THE SHRINE OF THE BOOK: THE DEAD SEA SCROLLS
The Shrine of the Book was built in 1965 to house the Dead Sea Scrolls. The signature white dome, with below-ground galleries, is reflected in a surrounding pool of water.
The Scrolls, discovered in eleven caves between 1947-56, were purchased as a gift for the state of Israel by David Samuel Gottesman, a Hungarian émigré and philanthropist.
THE BILLY ROSE ART GARDEN
Designed by Japanese-American sculptor Isamu Noguchi, the Billy Rose Art Garden is one of the most popular parts of the museum’s 20-acre campus. Considered one of Noguchi’s masterpieces, the art garden displays works by great sculptors of the late 19th and 20th century—Auguste Rodin, Pablo Picasso, Henry Moore and others, including acclaimed Israeli sculptors Ezra Orion and Benni Efrat.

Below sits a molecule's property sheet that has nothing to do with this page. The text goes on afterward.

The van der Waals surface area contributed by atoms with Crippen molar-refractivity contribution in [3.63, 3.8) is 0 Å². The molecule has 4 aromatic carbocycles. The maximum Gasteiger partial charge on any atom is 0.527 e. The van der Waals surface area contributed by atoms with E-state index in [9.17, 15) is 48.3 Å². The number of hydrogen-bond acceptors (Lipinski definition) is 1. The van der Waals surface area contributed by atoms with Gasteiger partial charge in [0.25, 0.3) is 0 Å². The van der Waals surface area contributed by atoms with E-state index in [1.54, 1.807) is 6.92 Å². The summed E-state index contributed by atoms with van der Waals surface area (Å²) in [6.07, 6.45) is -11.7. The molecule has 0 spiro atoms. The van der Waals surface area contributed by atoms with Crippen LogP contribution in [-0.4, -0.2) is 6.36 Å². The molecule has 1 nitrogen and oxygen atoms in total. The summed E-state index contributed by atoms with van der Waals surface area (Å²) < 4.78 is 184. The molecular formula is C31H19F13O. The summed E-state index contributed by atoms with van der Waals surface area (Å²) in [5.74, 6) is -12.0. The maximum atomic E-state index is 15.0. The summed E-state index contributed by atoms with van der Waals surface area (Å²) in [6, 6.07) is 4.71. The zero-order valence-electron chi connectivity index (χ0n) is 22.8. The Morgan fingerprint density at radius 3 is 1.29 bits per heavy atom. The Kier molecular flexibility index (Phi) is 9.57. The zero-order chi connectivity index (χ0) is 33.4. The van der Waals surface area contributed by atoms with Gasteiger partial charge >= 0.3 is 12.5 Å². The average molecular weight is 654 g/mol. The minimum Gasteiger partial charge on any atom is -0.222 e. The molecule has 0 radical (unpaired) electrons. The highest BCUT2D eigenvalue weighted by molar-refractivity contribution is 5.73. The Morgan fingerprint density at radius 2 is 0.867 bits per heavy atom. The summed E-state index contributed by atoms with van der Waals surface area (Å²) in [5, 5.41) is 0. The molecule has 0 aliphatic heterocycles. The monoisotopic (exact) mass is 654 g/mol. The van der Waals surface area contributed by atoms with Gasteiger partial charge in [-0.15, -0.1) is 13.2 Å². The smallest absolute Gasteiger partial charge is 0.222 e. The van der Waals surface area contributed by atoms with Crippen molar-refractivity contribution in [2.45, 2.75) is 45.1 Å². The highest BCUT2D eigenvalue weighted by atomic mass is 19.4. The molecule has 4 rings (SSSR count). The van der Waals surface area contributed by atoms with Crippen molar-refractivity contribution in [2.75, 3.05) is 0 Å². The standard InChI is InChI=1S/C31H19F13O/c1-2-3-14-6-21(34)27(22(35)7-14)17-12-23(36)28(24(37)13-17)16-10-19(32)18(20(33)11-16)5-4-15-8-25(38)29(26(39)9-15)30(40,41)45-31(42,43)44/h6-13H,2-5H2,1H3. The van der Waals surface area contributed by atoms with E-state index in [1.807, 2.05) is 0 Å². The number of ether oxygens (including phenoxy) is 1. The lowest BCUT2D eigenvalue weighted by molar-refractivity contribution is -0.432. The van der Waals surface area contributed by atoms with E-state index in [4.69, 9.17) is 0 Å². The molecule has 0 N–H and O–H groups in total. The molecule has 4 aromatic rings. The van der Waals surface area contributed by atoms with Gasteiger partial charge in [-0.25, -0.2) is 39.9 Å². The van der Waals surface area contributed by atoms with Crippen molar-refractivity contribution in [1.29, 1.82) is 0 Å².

Situated on the western slope of the Museum campus, the art garden resembles a Japanese Zen garden, its paths lined with local plants and trees. The stunning garden also represents a synthesis of three cultures—the Far East, Near East, and the West—against the backdrop of Jerusalem’s dramatic landscape.